17 The Spirit and the Bride say, "Come." And let him who hears say, "Come." And let him who is thirsty come, let him who desires take the water of life without price. (Rev 22:17)
The final book in the NT canon is a curious one: Revelation. It is a work of apocalyptic literature; it describes events entirely through symbolic representations. As such, it is difficult for most and certainly has led to many interpretations of meaning. Most Christians have interpreted Revelation as an exposition on the End Times – the end of the world, when God will restore all things to the way they were intended, before The Fall. That may well be true; however, it is clear that Revelation at least describes the end of a world – the end of the Old Covenant world and the beginning of the New Covenant world where grace is the seed of a new creation. This is, of course, why Jesus came.
The end of the old Judaism, of the Old Covenant, must be of supreme importance to Christians; it is the root of our religion. But, you say, Judaism is not finished; there is still a practicing Jewish Faith today. Yes, there is a Jewish Faith today, and many Christians (including me) consider them to be our “older Brothers and Sisters” in the Faith, worthy of dignity and respect as such. The relationship between them and the Lord is not so clear, but there is no denying a relationship. There has been, however, a great change in key elements of the Jewish Faith, changes that happened within the first generation after Jesus. And those changes were prophesied in Jesus’ Mount Olivet sermon (Mt 24-25) and in the Revelation of St. John. Those changes from the ceremonial Law of the Temple to the new law of Grace are the foundations of Christianity.
In historical context, the changes were simply the end of a sacrificing priesthood and of any visible political authority. As was explained elsewhere, the Old Covenant refers to several covenants sworn between God and His people. The signs of the Old Covenant were the Sabbath rest (with Adam/Eve), circumcision (with Abraham), the sacrificing priesthood (with Moses) and the imperial monarchy (with King David). These last two signs were eliminated in 70 AD, when Roman troops under Titus conquered Jerusalem, destroying the Temple completely and sending the Jews into exile outside the Holy City. This marked the permanent end of animal sacrifices and the end of a meaningful Aaronic priesthood. The last king of Judea was Herod Agrippa I (cf. Acts 12:1), who ruled from 42-44 AD. From 70 AD, there have been no animal sacrifices and no rebuilding of the Temple. The Temple was replaced by the synagogue, and the priesthood replaced by the rabbinical structure. Likewise, Judah/Judea was politically replaced in 70 AD and the Jewish people have had no monarchy since. Christians believe that the Jewish priesthood was transformed into the Christian priesthood, and the Davidic monarchy continues today in the Person of Jesus Christ, King.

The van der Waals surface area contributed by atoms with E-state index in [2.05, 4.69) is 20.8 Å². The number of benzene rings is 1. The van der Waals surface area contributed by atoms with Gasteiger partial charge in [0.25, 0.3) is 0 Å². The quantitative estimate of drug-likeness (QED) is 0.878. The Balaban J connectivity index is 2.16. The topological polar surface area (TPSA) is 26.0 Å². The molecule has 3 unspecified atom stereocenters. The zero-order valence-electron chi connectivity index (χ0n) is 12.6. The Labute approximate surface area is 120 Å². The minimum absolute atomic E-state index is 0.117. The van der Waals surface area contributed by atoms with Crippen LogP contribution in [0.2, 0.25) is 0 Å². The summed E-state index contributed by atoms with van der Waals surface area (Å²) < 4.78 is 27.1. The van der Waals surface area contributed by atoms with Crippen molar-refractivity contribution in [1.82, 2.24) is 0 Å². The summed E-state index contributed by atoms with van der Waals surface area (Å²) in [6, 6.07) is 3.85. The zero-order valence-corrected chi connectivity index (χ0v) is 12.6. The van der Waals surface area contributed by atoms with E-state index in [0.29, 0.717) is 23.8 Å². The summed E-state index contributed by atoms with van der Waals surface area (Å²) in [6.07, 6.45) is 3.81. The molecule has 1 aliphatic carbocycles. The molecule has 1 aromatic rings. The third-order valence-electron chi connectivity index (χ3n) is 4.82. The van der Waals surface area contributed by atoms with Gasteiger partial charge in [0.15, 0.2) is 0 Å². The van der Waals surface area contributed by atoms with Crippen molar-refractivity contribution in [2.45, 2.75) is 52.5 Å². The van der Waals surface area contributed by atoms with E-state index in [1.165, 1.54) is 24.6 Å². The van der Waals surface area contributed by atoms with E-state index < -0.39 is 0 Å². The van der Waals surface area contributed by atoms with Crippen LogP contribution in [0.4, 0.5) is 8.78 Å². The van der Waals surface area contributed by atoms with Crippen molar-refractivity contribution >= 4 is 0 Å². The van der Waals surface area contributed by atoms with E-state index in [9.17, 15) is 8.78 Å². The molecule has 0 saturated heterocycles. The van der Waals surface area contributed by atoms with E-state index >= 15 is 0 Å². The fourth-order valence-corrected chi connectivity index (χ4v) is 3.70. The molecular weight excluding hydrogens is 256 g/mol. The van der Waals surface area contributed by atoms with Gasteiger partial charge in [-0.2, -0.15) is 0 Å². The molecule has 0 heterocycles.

16 I am the root and the offspring of David, the bright morning star. (Rev 22:16b)